Confession time: I haven't seen the Black Crowes since 1991. Goodness knows why – Shake Your Money Maker is one of my all time favourite albums, a desert island disc I never tire of – but somehow I've allowed this phenomenal band to drop from my musical radar.
Back in 1991, Rich Robinson was a mere boy, shy and slender in a velvet jacket and paisley shirt. Now he looks like Opie from Sons of Anarchy: scruffy and bearded, clad casually in jeans and a hooded sweatshirt, he's the least rock starry rock star I've ever seen, more like my brother-in-law than Kate Hudson's.
Disappointingly, but not surprisingly, he's not here to regale us with the Black Crowes' back catalogue either. Freed from the shadow of his elder brother, Rich is gonna play whatever the hell he likes – which turns out to be a psychedelic, bluesy mix of solo material from his albums Paper and Through a Crooked Sun and covers that hark back nostalgically to the '60s and '70s, often sounding as if Robinson and his fellow bearded bandmates are out in the desert searching for the New Sound. 'This one requires a little patience,' he notes of a somewhat interminable War cover. You're not kidding…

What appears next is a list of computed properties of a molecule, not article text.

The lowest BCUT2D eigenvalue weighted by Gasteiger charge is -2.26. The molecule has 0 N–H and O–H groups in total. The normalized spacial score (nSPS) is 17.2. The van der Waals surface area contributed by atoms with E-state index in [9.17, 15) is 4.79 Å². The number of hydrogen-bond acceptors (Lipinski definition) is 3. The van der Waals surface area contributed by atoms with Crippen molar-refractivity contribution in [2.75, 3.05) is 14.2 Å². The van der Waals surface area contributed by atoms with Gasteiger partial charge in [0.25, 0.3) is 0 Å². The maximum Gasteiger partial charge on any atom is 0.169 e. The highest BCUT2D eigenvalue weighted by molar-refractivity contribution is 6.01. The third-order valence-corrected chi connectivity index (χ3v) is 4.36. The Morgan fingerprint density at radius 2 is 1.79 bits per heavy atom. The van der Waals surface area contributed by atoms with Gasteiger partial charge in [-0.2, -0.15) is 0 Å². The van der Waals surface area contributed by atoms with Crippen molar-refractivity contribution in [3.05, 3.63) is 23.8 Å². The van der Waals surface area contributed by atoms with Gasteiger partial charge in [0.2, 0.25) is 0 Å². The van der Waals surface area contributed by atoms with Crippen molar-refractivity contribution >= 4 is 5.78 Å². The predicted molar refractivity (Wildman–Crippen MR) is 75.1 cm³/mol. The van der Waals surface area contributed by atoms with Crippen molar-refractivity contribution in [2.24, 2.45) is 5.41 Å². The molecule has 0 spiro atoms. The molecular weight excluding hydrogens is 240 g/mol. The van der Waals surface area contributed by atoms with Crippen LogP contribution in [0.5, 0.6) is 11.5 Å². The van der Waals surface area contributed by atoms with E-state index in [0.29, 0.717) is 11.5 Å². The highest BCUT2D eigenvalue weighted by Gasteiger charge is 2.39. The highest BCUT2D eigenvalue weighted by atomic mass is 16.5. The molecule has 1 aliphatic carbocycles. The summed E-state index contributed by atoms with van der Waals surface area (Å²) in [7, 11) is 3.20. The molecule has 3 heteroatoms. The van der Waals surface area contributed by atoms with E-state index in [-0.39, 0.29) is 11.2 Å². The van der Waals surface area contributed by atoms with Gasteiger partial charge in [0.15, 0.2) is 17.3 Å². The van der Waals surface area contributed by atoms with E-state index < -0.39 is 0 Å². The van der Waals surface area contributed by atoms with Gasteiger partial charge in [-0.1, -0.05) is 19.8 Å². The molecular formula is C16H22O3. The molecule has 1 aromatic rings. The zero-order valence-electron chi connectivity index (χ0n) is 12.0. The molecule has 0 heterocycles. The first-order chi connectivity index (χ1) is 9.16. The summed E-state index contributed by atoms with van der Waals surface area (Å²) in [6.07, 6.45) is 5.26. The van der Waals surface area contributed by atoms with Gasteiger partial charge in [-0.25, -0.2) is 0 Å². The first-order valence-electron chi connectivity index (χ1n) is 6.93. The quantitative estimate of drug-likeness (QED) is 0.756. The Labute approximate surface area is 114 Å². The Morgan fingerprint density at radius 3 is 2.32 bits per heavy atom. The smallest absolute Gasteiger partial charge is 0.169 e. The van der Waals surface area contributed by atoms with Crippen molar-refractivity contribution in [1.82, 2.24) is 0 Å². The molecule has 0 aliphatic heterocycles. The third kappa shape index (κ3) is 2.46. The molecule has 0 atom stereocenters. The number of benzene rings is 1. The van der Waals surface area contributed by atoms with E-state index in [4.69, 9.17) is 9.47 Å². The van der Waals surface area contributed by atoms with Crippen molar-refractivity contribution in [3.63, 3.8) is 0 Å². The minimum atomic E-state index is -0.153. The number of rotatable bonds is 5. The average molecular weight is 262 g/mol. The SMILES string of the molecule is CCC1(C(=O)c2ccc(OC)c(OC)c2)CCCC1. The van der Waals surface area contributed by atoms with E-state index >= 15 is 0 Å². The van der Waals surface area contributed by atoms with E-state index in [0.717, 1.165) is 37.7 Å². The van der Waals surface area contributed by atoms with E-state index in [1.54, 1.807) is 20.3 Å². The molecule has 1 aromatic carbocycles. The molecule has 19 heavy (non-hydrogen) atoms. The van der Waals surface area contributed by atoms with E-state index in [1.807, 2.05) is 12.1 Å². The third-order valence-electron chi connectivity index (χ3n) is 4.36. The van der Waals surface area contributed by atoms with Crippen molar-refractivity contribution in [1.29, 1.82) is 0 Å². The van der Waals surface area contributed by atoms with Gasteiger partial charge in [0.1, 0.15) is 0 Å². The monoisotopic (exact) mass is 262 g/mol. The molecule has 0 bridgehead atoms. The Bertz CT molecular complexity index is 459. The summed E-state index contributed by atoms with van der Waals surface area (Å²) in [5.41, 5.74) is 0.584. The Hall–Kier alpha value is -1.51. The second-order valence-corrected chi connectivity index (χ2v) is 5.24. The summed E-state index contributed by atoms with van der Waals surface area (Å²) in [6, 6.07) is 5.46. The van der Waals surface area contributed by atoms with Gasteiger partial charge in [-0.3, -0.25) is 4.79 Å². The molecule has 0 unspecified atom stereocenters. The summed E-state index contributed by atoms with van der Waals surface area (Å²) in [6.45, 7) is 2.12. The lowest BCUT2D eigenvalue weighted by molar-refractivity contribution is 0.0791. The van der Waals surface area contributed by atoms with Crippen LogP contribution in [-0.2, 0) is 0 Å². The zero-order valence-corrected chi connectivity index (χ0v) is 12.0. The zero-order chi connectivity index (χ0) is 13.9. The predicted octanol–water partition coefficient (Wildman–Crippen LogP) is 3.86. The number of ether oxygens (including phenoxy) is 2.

Rich is an amazing guitarist, the sound flowing effortlessly like water, but he's no showman and at times it's almost as if we're watching a rehearsal, the band jamming seamlessly, joyously, lost in their own little muso world. (Like Rich, the rest of the band are superb virtuoso musicians.)
So all in all, though the gig wasn't entirely my cup of tea, it was nonetheless exciting and inspiring to see a band with such impressive technical abilities at such close quarters, clearly loving what they do. Rich Robinson may not be starry, but he's a bona fide rock god all the same.